Rising wages for American workers could be bad news for US stocks.
In a report to clients Wednesday, Peter Sullivan and his team at HSBC took a look at the rising risk that higher wages for American workers could start eating away at the record profit margins and earnings growth that has been enjoyed by US corporations.
“Consensus earnings growth forecasts for the US are too optimistic in our view at 10% for 2016 and 13% for 2017 versus our forecast of 2% and 7% respectively,” Sullivan writes. “Consensus is based on widening margins but we find this implausible given that we expect a pick-up in wage growth.”
This year, one of the dominant economic themes has been the coming increase in wages for US workers. Early-year announcements from the likes of Wal-Mart, Target, and TJ Maxx indicated that retailers were starting to feel the squeeze from higher employee turnover and more abundant job openings.
Various readings, like the employment cost index and average hourly earnings, however, have disappointed, with the ECI growing 0.2% in the second quarter and average hourly earnings rising 2.2% in August, about the same as they’ve been rising over the last several years.
But other measures like the Atlanta Fed’s three-month tracker of median wage growth indicate wages are up about 3.1% this year, the best since before the recession.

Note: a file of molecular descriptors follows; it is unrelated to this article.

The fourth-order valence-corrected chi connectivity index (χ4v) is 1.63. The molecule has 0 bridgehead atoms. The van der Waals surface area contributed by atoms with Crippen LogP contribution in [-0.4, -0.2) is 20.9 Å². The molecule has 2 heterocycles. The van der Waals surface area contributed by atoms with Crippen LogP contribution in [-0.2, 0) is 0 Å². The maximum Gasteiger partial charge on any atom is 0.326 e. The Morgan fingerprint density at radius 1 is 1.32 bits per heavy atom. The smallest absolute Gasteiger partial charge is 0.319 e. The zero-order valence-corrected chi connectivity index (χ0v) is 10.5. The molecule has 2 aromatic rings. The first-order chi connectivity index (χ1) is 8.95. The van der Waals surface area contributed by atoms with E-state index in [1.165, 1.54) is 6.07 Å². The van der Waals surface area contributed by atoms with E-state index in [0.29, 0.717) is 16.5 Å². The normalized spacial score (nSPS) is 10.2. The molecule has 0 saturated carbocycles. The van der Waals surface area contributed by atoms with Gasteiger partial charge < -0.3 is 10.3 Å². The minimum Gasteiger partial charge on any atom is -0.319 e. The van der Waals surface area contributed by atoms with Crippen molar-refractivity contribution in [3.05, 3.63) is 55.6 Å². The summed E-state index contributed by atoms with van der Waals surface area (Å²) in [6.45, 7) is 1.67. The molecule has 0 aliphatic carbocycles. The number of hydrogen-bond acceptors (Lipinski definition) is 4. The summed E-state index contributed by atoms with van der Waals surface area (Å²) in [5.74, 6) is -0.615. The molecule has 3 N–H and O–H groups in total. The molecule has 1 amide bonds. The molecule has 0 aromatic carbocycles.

- Atlanta Fed
So the data is mixed, but with the unemployment rate down at 5.1% and the number of job openings at the highest since at least 2000, most economists expect higher wages are finally coming for American workers.
And with this, companies will face rising costs in an area where they’ve enjoyed leverage for years.
HSBC noted Wednesday that corporate profit margins in the US are already above average at around 13%, and while consensus expectations are for margins to increase, the firm expects margins will actually contract as a result of this increased wage pressure.
So unless demand from US and international consumers and customers beats HSBC’s expectations, earnings and margins are due to decline.
As we’ve noted in recent days, earnings growth for US corporates is already in decline, with 2015 set to be the first year since 2009 that earnings decline over the prior year.
So this view from HSBC comes, then, as the latest in a series of warnings that the rapid increase in earnings and stock prices enjoyed by US companies in the last five years could be if not coming to an end, then at least leveling off.